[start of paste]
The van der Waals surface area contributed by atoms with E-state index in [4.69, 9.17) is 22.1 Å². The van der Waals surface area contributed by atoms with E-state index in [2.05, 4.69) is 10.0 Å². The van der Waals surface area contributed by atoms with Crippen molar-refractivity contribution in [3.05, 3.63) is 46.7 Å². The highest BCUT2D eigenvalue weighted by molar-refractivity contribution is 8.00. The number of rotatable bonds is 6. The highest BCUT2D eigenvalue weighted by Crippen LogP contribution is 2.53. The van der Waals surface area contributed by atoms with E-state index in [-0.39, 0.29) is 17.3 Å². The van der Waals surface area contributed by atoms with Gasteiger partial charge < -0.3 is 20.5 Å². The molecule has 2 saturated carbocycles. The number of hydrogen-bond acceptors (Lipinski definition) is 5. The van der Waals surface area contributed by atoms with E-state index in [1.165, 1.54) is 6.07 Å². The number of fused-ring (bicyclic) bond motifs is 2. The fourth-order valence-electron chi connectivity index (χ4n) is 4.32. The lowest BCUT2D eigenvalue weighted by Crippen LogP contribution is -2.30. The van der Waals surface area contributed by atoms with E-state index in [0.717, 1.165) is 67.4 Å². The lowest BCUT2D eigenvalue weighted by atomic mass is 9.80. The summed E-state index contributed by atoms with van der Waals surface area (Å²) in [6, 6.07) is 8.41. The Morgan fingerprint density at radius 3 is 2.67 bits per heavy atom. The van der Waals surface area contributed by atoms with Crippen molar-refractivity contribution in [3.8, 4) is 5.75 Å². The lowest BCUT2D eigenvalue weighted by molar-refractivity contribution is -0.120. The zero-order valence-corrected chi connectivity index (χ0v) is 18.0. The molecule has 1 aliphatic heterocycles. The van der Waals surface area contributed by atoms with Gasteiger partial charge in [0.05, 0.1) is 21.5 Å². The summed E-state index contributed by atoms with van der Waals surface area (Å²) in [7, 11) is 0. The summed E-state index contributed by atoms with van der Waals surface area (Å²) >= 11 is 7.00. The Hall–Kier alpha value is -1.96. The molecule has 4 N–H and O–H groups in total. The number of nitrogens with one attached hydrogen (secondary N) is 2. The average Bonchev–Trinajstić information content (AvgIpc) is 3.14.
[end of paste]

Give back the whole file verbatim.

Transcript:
The van der Waals surface area contributed by atoms with E-state index in [4.69, 9.17) is 22.1 Å². The van der Waals surface area contributed by atoms with E-state index in [2.05, 4.69) is 10.0 Å². The van der Waals surface area contributed by atoms with Crippen molar-refractivity contribution in [3.05, 3.63) is 46.7 Å². The highest BCUT2D eigenvalue weighted by molar-refractivity contribution is 8.00. The number of rotatable bonds is 6. The highest BCUT2D eigenvalue weighted by Crippen LogP contribution is 2.53. The van der Waals surface area contributed by atoms with E-state index in [-0.39, 0.29) is 17.3 Å². The van der Waals surface area contributed by atoms with Gasteiger partial charge < -0.3 is 20.5 Å². The molecule has 2 saturated carbocycles. The number of hydrogen-bond acceptors (Lipinski definition) is 5. The van der Waals surface area contributed by atoms with E-state index in [1.165, 1.54) is 6.07 Å². The number of fused-ring (bicyclic) bond motifs is 2. The fourth-order valence-electron chi connectivity index (χ4n) is 4.32. The lowest BCUT2D eigenvalue weighted by Crippen LogP contribution is -2.30. The van der Waals surface area contributed by atoms with E-state index in [0.717, 1.165) is 67.4 Å². The lowest BCUT2D eigenvalue weighted by atomic mass is 9.80. The summed E-state index contributed by atoms with van der Waals surface area (Å²) in [6, 6.07) is 8.41. The Morgan fingerprint density at radius 3 is 2.67 bits per heavy atom. The van der Waals surface area contributed by atoms with Crippen molar-refractivity contribution in [3.8, 4) is 5.75 Å². The lowest BCUT2D eigenvalue weighted by molar-refractivity contribution is -0.120. The zero-order valence-corrected chi connectivity index (χ0v) is 18.0. The molecule has 1 aliphatic heterocycles. The van der Waals surface area contributed by atoms with Gasteiger partial charge in [0.05, 0.1) is 21.5 Å². The summed E-state index contributed by atoms with van der Waals surface area (Å²) in [7, 11) is 0. The summed E-state index contributed by atoms with van der Waals surface area (Å²) >= 11 is 7.00. The Hall–Kier alpha value is -1.96. The molecule has 4 N–H and O–H groups in total. The number of nitrogens with one attached hydrogen (secondary N) is 2. The average Bonchev–Trinajstić information content (AvgIpc) is 3.14.